How To Help Your Patients Manage COVID-19 Stress
By David Doolittle

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Uncertainty, isolation, strained finances and resources.

Those are some of the issues many of your patients might be feeling as the COVID-19 pandemic and shelter-in-place orders continue across the state and nation.

As a physician, what can you do to check on your patients’ mental well-being during COVID-19, even if you’re not a behavioral health specialist?

A new frequently-asked questions (FAQ) document and podcast published by the Texas Medical Association COVID-19 Task Force provide answers to many questions you might have, including:

  • What tips can I keep in mind for discussing mental health with patients?
  • What physical factors should I pay attention to that could potentially indicate a behavioral health concern?
  • If I detect patients might be in mental distress and they are not in immediate danger, what can I do next?
  • What if I identify a patient is in immediate mental crisis or could be in danger?

The FAQ also lists phone numbers and hotlines that are available 24 hours each day for patients in crisis, as well as apps and other resources that can help ease stress.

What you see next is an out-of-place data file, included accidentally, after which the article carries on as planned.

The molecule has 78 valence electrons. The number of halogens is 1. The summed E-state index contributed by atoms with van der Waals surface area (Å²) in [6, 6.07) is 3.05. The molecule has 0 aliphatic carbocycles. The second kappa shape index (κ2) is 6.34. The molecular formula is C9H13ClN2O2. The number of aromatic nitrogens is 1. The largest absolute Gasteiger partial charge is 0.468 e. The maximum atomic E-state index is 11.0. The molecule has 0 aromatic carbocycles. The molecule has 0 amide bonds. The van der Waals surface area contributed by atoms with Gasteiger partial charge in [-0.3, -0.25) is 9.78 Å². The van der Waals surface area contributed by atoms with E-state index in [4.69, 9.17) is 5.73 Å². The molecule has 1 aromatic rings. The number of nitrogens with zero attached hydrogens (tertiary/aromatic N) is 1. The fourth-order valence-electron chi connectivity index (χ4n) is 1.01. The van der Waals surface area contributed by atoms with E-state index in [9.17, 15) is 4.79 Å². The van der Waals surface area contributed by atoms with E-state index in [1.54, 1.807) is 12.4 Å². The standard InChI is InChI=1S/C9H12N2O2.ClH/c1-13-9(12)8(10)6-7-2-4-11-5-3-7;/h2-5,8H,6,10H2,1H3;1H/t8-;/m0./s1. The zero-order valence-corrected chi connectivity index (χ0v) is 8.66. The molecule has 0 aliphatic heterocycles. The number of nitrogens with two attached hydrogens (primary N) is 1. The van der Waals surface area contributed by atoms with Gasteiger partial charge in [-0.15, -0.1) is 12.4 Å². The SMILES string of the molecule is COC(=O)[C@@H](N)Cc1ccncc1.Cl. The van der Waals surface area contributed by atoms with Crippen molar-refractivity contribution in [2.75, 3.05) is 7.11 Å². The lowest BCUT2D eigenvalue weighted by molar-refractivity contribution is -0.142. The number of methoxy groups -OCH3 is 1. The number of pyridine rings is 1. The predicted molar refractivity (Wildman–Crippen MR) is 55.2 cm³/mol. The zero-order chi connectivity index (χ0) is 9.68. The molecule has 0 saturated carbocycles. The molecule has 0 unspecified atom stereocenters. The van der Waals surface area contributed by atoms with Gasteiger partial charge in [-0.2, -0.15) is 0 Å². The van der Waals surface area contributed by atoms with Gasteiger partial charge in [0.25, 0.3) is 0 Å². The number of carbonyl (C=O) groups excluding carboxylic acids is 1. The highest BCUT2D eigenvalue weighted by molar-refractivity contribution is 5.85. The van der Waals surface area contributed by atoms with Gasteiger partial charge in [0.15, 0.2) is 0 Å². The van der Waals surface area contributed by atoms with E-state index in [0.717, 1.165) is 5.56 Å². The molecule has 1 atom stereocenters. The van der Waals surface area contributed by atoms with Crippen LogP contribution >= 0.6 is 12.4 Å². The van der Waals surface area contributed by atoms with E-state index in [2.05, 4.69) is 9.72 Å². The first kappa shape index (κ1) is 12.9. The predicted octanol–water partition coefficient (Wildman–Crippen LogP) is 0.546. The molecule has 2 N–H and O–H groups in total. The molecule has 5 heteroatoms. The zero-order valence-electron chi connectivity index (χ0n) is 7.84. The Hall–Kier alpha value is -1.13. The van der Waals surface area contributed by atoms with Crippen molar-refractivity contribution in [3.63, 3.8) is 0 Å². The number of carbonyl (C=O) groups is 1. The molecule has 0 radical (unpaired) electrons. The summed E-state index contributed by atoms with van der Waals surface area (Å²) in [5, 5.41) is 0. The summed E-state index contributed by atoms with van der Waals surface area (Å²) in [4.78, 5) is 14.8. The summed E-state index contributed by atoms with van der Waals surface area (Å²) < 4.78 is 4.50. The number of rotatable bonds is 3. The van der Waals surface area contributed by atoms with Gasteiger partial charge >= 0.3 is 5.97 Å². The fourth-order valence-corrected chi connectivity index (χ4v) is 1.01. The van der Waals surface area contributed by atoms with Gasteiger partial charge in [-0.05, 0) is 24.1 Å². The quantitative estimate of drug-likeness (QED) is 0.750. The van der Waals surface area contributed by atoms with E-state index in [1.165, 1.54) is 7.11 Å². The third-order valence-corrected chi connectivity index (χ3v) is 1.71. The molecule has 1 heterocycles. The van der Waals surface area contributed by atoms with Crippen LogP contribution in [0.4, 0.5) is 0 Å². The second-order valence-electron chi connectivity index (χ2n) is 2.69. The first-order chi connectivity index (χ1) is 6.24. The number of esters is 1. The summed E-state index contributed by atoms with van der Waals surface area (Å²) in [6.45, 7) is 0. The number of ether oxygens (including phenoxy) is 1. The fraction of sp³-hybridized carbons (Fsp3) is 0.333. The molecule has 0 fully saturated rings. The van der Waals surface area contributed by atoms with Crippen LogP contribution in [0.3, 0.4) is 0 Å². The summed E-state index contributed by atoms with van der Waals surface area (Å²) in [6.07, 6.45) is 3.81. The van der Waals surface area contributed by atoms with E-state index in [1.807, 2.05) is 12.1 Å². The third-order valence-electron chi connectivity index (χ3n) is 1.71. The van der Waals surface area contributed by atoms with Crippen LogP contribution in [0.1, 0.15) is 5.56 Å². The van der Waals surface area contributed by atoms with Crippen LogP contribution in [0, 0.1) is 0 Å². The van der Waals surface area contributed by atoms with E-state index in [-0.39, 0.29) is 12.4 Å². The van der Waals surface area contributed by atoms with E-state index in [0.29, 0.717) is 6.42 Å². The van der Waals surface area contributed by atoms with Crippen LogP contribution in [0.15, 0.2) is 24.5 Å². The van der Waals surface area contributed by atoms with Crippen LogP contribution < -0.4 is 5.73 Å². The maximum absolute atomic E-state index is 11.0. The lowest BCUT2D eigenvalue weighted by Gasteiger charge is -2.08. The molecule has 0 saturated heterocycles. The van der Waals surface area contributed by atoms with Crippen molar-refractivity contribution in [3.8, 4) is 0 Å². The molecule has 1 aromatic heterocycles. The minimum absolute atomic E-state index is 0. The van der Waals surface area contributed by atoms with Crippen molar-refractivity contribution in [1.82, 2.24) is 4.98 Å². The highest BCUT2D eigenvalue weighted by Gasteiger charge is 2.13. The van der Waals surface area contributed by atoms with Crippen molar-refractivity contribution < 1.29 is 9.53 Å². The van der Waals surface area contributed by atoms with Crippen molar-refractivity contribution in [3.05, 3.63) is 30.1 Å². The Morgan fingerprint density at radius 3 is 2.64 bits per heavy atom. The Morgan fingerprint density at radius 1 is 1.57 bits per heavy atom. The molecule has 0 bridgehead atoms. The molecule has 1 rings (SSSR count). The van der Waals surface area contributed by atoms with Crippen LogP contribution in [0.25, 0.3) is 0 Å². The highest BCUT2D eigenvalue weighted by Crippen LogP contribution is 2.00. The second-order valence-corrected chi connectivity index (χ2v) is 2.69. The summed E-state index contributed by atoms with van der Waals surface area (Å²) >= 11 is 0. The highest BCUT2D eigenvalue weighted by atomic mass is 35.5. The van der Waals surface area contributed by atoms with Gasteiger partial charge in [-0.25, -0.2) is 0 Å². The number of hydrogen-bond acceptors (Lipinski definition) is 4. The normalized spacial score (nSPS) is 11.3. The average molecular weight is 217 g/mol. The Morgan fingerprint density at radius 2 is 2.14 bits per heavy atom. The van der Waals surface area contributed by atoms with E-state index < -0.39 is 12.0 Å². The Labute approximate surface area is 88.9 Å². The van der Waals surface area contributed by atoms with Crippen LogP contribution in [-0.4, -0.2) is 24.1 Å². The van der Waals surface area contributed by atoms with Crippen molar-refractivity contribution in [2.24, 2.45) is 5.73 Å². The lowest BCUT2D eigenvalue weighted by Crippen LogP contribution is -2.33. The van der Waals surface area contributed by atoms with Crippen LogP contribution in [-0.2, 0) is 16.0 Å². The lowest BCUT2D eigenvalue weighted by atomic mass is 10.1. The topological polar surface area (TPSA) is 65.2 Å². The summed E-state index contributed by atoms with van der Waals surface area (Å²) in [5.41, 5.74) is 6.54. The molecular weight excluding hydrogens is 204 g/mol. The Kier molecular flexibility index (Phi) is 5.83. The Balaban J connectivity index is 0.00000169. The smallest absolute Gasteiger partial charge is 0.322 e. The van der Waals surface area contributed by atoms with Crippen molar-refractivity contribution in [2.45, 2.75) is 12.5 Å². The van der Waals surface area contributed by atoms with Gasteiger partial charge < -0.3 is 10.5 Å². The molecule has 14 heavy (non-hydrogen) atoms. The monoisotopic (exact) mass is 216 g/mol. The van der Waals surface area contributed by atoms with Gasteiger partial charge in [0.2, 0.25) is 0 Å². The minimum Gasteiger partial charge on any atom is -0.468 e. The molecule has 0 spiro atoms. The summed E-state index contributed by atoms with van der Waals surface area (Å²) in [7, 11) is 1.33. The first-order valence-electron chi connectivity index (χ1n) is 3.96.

The podcast features Valerie Borum Smith, MD, co-chair of TMA’s Subcommittee on Behavioral Health. It is accredited for 0.5 AMA PRA Category 1 CreditsTM.

You can find both the FAQ and podcast on TMA’s COVID-19 resource page, which is regularly updated with new information, tools, and resources.

Last Updated On

April 22, 2020

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David Doolittle

Editor

(512) 370-1385

Dave Doolittle is editor of Texas Medicine and Texas Medicine Today. Dave grew up in Austin, where he attended culinary school as well as the University of Texas. He spent years covering Central Texas for the Austin American-Statesman newspaper. He is the father of two girls, a proud Longhorn, and an avid motorsports fan.

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